It’s fair to say that Gary Numan doesn’t write many ‘upbeat’ tunes. The electronic legend’s breakthrough album, 1979’s Replicas, depicted a cold, dark world of isolation and unhappy androids. Follow-up albums featured paranoia, atheism and yet more isolation.
While recording 2013’s Splinter (Songs from a Broken Mind), Numan was plagued by depression and wrote about the effect it was having on his family.
“Thankfully, I beat the depression,” says the smiling 58-year-old, adjusting himself on a comfy armchair in a West London hotel. “And I have to say that life is great. I’m enjoying living in LA [he moved there in 2012]. I’ve got a wonderful family. Splinter had some great reviews and I’ve recently signed a record deal with BMG, who are really excited about the new album.”
Ah, the new album. Presumably, with life looking rather groovy, the songs feel a bit… lighter?
Let me stop you there. Numan’s 22nd album is called Savage (Songs from a Broken World). Track titles include Pray For The Pain You Serve and My Name Is Ruin.
“People write about what affects them, and this album is about global warming. Initially, some of the ideas came from a novel I’m writing about a post-global warming world. That’s why I decided to film the video for My Name Is Ruin in the Californian desert. I was trying to say, ‘Look, this is what we’ll be left with. A wasteland… and temperatures of 46 degrees’.
“I don’t normally get up on my soapbox about stuff, but this is something that affects us all. Especially with Donald Trump in the White House! If the politicians don’t wake up, this really will be a broken world.
“Ha ha! But yes, even though life is being kind to me at the moment, I still struggle to write happy songs.”
Gary Numan’s unhappiness has served him well, fuelling his musical imagination for almost 40 years. Encouraged by the anger and energy of punk, the teenage Numan picked up a guitar and formed a band, but very quickly discovered something far more interesting than a Gibson Les Paul: a Minimoog.
Barely a year later, he’d introduced electronic music to the masses with tracks like Are ‘Friends’ Electric?, Cars, and a trio of Number One albums. The music press hated him and his bloody synthesisers, but Numan has been namechecked by everyone from Liam Howlett and Trent Reznor to Beck and Damon Albarn.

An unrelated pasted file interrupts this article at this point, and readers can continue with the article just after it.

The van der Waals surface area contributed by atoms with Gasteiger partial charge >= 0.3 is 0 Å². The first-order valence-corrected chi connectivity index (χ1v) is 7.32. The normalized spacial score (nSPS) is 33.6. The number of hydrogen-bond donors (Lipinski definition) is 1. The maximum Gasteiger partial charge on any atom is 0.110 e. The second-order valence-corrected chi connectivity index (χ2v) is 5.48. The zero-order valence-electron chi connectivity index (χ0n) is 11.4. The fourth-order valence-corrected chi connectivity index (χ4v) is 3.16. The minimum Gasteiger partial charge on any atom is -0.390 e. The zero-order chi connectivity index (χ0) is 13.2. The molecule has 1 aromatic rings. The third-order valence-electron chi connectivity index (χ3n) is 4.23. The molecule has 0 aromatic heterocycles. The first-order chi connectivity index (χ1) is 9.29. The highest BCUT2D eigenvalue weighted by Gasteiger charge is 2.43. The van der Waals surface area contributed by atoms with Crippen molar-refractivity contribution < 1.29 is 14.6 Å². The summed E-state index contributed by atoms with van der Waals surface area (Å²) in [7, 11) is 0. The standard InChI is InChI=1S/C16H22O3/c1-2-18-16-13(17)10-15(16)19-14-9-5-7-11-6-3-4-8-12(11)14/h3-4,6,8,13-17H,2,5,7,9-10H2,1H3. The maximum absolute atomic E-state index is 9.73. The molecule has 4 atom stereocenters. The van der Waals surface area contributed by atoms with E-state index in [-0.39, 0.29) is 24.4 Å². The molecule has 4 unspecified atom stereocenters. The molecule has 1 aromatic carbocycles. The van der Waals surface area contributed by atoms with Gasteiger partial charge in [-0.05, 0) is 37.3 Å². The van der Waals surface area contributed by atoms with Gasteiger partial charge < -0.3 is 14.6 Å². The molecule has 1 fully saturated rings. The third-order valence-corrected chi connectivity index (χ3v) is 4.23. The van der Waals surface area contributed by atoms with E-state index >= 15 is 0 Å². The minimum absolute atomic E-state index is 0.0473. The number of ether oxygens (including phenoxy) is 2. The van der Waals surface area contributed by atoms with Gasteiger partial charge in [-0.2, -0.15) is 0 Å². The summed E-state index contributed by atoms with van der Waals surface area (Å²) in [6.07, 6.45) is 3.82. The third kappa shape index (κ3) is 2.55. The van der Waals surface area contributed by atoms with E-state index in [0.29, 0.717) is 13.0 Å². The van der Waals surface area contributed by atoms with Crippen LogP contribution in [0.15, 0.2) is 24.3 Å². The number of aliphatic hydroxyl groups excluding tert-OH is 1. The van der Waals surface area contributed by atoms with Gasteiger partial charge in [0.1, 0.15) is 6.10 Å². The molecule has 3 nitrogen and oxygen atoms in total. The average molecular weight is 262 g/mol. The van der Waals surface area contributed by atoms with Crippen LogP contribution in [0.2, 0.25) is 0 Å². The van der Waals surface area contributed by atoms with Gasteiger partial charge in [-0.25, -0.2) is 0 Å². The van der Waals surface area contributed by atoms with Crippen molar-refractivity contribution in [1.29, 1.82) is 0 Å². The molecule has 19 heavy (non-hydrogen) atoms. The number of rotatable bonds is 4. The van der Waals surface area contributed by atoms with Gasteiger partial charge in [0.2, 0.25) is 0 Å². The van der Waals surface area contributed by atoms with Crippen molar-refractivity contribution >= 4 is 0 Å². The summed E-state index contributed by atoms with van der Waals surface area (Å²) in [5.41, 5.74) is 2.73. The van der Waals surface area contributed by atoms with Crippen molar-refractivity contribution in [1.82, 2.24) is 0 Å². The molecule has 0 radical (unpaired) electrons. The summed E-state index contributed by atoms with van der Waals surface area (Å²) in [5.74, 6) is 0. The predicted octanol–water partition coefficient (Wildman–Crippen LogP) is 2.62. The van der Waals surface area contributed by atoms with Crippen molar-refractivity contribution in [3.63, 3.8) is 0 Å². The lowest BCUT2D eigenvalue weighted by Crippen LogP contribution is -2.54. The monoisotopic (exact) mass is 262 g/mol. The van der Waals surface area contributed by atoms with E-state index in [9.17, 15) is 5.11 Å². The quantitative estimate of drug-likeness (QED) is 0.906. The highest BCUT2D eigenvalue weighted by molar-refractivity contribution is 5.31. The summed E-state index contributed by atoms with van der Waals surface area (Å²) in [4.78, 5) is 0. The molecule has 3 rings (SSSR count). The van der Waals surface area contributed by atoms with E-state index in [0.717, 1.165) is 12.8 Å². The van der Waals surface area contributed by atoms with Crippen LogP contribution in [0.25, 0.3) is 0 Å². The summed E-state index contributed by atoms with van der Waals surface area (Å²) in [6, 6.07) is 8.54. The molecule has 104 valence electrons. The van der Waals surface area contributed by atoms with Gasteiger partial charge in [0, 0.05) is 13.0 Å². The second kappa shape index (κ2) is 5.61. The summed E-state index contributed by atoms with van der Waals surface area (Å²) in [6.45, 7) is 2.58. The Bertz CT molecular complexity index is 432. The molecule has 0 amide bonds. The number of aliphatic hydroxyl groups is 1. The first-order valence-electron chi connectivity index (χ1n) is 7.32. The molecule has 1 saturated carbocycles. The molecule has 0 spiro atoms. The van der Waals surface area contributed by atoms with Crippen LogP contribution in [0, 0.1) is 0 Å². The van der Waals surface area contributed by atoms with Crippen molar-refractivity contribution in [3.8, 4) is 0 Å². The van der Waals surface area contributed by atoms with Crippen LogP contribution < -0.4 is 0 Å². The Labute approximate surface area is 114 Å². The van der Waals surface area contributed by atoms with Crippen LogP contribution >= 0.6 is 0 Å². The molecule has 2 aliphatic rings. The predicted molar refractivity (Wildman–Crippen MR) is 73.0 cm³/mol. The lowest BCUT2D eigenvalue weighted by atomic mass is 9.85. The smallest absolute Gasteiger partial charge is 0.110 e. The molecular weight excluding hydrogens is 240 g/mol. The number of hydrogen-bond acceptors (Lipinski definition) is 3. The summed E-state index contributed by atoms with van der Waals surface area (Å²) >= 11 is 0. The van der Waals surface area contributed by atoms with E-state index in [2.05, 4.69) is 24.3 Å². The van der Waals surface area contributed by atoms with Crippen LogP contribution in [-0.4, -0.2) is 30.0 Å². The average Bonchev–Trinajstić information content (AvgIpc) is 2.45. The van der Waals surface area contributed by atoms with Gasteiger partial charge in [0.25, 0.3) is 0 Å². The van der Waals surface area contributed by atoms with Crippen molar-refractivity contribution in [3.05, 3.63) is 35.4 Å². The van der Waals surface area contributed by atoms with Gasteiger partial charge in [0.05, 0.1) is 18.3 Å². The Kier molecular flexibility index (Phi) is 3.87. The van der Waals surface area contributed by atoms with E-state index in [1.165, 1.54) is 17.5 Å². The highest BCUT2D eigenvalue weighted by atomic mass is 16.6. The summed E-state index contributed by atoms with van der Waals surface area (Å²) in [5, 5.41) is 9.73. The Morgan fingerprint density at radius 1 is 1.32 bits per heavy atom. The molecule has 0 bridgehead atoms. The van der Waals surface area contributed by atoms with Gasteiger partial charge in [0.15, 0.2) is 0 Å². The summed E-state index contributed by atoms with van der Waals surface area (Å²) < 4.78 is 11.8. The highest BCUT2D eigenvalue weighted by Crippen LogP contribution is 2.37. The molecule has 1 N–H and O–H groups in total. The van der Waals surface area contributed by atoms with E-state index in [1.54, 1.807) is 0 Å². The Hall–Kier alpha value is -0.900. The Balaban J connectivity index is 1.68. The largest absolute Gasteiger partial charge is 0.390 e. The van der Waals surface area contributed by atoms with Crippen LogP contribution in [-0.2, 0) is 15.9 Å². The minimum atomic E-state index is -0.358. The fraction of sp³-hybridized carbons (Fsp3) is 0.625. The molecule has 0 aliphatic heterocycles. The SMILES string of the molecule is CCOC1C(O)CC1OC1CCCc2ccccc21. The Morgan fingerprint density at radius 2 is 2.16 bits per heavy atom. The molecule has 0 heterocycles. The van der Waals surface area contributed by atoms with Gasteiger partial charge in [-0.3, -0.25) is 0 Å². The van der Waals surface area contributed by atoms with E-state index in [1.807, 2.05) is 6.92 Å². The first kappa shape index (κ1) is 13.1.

Before you got your hands on that Minimoog, did you have any interest in electronic music? Had you been listening to Bowie, Roxy Music, Kraftwerk and the like?
“I did have a couple of Kraftwerk albums, but it all sounded a bit too mechanical for me. Bowie’s Low album was the first time that I’d really been struck by the power of electronic music… tracks like Warszawa. There’s a grand, almost classical melancholia to those songs. That atmosphere hinted at something I was searching for, and I found it far more interesting than any of the punk stuff that was happening in the late 70s.
“I didn’t know it at the time, but I suppose I was trying to combine that electronic thing with the spikiness of punk. And, as luck would have it, there was a Minimoog in the studio where I was working on an album of punky, guitar-based songs. I plugged it in and played a note. My God, what a wonderful sound!
“We’re now in an era where everyone is familiar with the synthesiser, but back in 1977 and 78, they were still something of a rarity. Almost like a novelty instrument that people used for making funny noises. To actually have one in my hands and to be able to feel the power of that sound was… well, it changed my life.
“My first thought was, ‘What if I transfer my basic guitar riffs to the Minimoog?’ Instead of going, ‘chug-chug’ with barre chords, I played ‘dum-dum’ on the Moog. It sounded fucking brilliant! Completely by accident, I found what I was looking for.”
The main riffs for Are ‘Friends’ Electric? or Cars could have been played on a guitar, but it just wouldn’t have sounded the same.